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Pfaffia paniculata

 

Pfaffia paniculata 

Synonyms

No documentation

Vernacular Name

Suma, Brazilian ginseng, Pfaffia, Para Toda

Description

Pfaffia paniculata, or Suma, is a shrub-like vine growing in Central and South America. The use of P. paniculata in these areas goes back several hundred years with various Central and South American tribes using it “para toda” or for all things.  It remains an important remedy in these areas today and is widely used by several existing tribes.  In addition to its medicinal properties, it contains iron and magnesium.

P. paniculata is a creeping, shrub like vine that has an extensive and complex root system with leaves that are 2-8cm long and 1-4cm wide.

Origin / Habitat

P. paniculata vine is indigenous to the tropical areas of Brazil, Panama, Peru, Ecuador, Venezuela and in general to the Amazon basin.   It requires the climate of the tropics in order to thrive and grows best in soil that is mineral-rich particularly rich in iron.

Chemical Constituents

allantoin, beta-ecdysterone, beta-sitosterol, daucosterol, germanium, iron, magnesium, nortriterpenoids, pantothenic acid, pfaffic acids, pfaffosides A-F, polypodine B, saponins, silica, stigmasterol, stigmasterol-3-o-beta-d-glucoside, vitamins A, B1, B2, E, K, and zinc.[1],[2]

Plant Part Used

Replace.

Medicinal Uses

General

Immune system balance

Sexual health 

Adaptogen/tonic

Cancer

 

Most Frequently Reported Uses

Immune system balance 

Sexual health 

Dosage

Dosage Range  

Dried root: 1-3g daily in divided dosages.

Most Common Dosage

Standardized extract containing 5mg of Beta-Ecdysterone daily.

Standardized to

Standardized to beta-ecdysterone

Pharmacology

Pre-clinical

Laboratory studies have found that constituents in P. paniculata, pfaffic acid and pfaffocides, act as cancer-inhibiting compounds.[3] P. paniculata root extracts have antineoplastic effects and cancer chemopreventive activity, reducing cellular proliferation and increasing apoptosis of various cancer cell lines.[4],[5]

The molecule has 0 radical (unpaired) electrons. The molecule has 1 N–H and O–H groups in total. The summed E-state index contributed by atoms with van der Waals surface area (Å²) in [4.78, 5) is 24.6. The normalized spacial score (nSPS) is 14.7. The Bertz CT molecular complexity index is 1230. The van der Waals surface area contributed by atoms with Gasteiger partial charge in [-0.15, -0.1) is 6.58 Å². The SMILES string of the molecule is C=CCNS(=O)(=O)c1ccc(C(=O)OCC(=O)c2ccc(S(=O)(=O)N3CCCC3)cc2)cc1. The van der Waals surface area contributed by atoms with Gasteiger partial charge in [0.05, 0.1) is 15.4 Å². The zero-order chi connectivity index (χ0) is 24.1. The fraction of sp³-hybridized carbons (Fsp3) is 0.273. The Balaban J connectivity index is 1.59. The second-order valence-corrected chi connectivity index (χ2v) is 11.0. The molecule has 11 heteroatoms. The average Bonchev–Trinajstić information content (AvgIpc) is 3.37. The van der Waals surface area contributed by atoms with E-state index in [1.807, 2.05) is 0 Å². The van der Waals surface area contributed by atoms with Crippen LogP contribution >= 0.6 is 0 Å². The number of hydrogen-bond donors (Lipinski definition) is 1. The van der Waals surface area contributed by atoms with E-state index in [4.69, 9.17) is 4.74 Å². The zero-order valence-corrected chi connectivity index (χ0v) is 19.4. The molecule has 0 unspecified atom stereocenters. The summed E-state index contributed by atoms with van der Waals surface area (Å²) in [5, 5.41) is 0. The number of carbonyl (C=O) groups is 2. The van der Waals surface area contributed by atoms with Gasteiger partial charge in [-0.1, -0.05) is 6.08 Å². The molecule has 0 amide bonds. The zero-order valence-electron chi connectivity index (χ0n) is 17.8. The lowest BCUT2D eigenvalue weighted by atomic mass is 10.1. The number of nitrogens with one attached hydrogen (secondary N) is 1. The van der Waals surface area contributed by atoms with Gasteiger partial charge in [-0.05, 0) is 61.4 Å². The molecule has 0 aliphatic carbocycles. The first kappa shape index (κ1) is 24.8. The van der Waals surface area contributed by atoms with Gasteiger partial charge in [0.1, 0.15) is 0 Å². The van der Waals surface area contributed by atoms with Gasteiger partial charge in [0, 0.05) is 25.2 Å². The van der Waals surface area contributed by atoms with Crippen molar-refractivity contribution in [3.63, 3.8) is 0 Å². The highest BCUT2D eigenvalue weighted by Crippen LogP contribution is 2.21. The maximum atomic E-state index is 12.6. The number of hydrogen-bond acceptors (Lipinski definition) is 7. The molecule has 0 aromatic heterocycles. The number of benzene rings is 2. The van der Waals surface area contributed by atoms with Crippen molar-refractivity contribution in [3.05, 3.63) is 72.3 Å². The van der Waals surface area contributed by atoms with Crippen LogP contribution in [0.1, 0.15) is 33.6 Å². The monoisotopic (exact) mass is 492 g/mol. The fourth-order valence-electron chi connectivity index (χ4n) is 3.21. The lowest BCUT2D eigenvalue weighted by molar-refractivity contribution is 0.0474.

Laboratory studies have also reported an increase in immunity, as shown by increased macrophage activity[6]

 

Laboratory studies have found that extracts of P. paniculata can increases levels of sex hormones, like estrogen (estradiol), progesterone and testosterone.[7]  P. paniculata extracts improve the copulatory performance of sexually sluggish/impotent rats, increased the percentage of rats achieving ejaculation and significantly reduced mount, intromission and ejaculation latencies, post-ejaculatory interval and intercopulatory interval.[8]

Clinical

No clinical data available to support the common uses of P. paniculata.

Interaction and Depletions

Interaction with other Herbs

No documentation

Interaction with Drugs

Based on pharmacology, use with caution in individuals taking medications that alter sex hormonal activity, such as testosterone, oral contraceptives or HRT (hormonal replacement therapy, including estrogen and progesterone).[7]

Precautions and Contraindications

Side effects

P. paniculata has been reported safe in recommended doses. P. paniculata is reported to have hormonal-like effects, so caution is recommended in individuals with estrogen-positive cancers or prostate cancer.[9]

Discontinue if allergy occurs.

Pregnancy

Do not use in pregnancy or lactation

Age limitation

No documentation

Adverse reaction

No documentation

Read More

  1)  South Central American Herbs

References

  1. Ishimoto N. et al. Pfaffosides and nortriterpenoid saponins from Pfaffia paniculata. Phytochemistry. 1984; 23(1):139–142.
  2. Nishimoto N. et al. Three ecdysteroid glycosides from Pfaffia. Phytochemistry. 1988;27(6):1665–1668.
  3. Nagamine MK, da Silva TC, Matsuzaki P, et al. Cytotoxic effects of butanolic extract from Pfaffia paniculata (Brazilian ginseng) on cultured human breast cancer cell line MCF-7. Exp Toxicol Pathol. Jan2009;61(1):75-82.
  4. Carneiro CS, Costa-Pinto FA, da Silva AP, et al. Pfaffia paniculata (Brazilian ginseng) methanolic extract reduces angiogenesis in mice. Exp Toxicol Pathol. Aug2007;58(6):427-431.
  5. da Silva TC, Cogliati B, da Silva AP, et al. Pfaffia paniculata (Brazilian ginseng) roots decrease proliferation and increase apoptosis but do not affect cell communication in murine hepatocarcinogenesis. Exp Toxicol Pathol. 8May2009.
  6. Pinello KC, Fonseca Ede S, Akisue G, et al. Effects of Pfaffia paniculata (Brazilian ginseng) extract on macrophage activity. Life Sci. 16Feb2006;78(12):1287-1292.
  7. Oshima M, Gu Y. Pfaffia paniculata-induced changes in plasma estradiol-17beta, progesterone and testosterone levels in mice. J Reprod Dev. Apr2003;49(2):175-180.
  8. Arletti R, Benelli A, Cavazzuti E, Scarpetta G, Bertolini A. Stimulating property of Turnera diffusa and Pfaffia paniculata extracts on the sexual-behavior of male rats. Psychopharmacology (Berl). Mar1999;143(1):15-19.
  9. de Oliveira FG, et al. Contribution to the pharmacognostic study of Brazilian ginseng Pfaffia paniculata. An. Farm. Quim. 1980;20(1–2):277–361.

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